Near Gettysburg in Adams County, Pennsylvania — The American Northeast (Mid-Atlantic)
First Division - Sixth Corps
—Army of the Potomac —
Sixth Corps First Division
Brig. Gen. Joseph J. Bartlett
5th. Maine 121st. New York
95th. 96th. Pennsylvania Infantry
July 2 The Brigade arrived late in the day and was formed in two lines to support Fifth Corps of which the troops in front were giving ground. The Third Brigade Third Division was formed on the left and then advanced to the front. Remained in same position during the night. The 121st New York was detached from the Brigade on its arrival and supported Battery L 1st Ohio until the close of the battle.
July 3 The Third Brigade Third Division was assigned to Brig. Gen. Bartlett's command which was in an advanced position. Late in the day the Third Brigade Third Division in a second line at an interval of 200 yards supported First Brigade Third Division Fifth Corps in an advance through the Wheatfield and the woods on the south but soon after being engaged the Third Brigade Third Division advanced to the front and the combined forces captured about 200 prisoners of Brig. Gen. Benning's Brigade and the colors of the 15th Georgia. At dark the Brigade was recalled to a line a few hundred yards in advance of the original position.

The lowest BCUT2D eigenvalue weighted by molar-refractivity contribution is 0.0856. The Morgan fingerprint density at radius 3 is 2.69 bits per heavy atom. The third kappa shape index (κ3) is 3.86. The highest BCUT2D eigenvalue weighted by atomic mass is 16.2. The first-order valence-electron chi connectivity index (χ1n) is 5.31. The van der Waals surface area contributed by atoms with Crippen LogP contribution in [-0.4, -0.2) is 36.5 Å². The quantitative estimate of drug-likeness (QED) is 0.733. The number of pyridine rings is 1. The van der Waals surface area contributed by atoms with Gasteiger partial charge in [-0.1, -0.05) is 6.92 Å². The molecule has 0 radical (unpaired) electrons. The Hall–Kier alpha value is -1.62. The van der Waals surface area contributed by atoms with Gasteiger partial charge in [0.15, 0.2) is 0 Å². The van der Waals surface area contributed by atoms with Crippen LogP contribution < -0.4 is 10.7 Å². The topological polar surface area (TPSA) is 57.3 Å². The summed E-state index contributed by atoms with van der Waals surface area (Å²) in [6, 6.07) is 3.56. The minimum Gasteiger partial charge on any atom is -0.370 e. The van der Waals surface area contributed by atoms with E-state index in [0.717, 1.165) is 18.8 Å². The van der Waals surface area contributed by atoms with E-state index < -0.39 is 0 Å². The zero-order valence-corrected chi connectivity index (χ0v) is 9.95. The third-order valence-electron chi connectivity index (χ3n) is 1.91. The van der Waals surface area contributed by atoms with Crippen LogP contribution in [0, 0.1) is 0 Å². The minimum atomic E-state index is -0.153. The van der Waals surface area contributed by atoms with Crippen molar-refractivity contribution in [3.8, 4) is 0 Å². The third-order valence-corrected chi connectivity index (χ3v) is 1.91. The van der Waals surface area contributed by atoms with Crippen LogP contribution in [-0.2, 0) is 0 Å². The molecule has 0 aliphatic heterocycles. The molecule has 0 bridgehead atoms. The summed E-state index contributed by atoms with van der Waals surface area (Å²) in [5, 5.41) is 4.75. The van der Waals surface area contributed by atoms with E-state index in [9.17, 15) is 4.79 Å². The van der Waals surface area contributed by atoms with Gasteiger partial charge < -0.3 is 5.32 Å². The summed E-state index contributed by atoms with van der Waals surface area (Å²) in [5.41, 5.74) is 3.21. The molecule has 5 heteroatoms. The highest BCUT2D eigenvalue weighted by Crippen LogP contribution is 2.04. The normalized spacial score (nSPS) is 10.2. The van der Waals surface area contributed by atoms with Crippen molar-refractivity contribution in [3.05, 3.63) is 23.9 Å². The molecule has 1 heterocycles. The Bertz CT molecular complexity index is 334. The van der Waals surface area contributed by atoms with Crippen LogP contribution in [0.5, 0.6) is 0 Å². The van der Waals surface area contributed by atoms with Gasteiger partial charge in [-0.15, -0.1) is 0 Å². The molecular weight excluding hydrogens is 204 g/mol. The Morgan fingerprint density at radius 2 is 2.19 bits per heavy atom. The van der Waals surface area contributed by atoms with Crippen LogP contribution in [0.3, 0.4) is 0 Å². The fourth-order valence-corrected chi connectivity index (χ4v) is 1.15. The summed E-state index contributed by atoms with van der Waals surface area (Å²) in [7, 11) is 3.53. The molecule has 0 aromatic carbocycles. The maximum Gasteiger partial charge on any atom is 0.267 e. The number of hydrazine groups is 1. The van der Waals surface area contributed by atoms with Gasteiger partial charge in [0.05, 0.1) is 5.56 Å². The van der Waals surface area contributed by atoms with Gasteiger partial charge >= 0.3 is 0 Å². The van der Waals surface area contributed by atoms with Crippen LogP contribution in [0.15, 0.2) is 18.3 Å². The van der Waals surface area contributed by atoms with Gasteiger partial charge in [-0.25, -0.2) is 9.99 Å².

Casualties. Killed 1 man. Wounded 4 men. Total 5.
Erected 1912 by
Location. 39° 47.721′ N, 77° 14.184′ W. Marker is near Gettysburg, Pennsylvania, in Adams County. Marker is on Wheatfield Road, on the right when traveling west. Click for map. Located in Plum Run Valley in Gettysburg National Military Park. Marker is in this post office area: Gettysburg PA 17325, United States of America.
Other nearby markers. At least 8 other markers are within walking distance of this marker. 95th Pennsylvania Infantry (a few steps from this marker); 5th Maine Infantry (about 400 feet away, measured in a direct line); 96th Regiment Pennsylvania Volunteers (about 500 feet away); Battery C, 1st New York Light Artillery (about 500 feet away); 93rd Regiment Pennsylvania Volunteers (about 600 feet away); 98th Pennsylvania Infantry (about 600 feet away); 139th Pennsylvania Infantry (about 600 feet away); 147th Regiment Pennsylvania Volunteers (about 600 feet away). Click for a list of all markers in Gettysburg.
Also see . . . Reports of Brig. Gen. Joseph J. Bartlett. General Bartlett describes the action on July 3, which essentially closed the fighting in what had been a very active sector of the battlefield:
About 5 p.m. I was ordered by Major-General Sedgwick to cooperate with Brigadier-General Crawford, commanding Pennsylvania (Submitted on February 7, 2009, by Craig Swain of Leesburg, Virginia.)
Categories. • War, US Civil •
Credits. This page originally submitted on , by Craig Swain of Leesburg, Virginia. This page has been viewed 536 times since then and 8 times this year. Photos: 1, 2, 3. submitted on , by Craig Swain of Leesburg, Virginia. This page was last revised on June 16, 2016.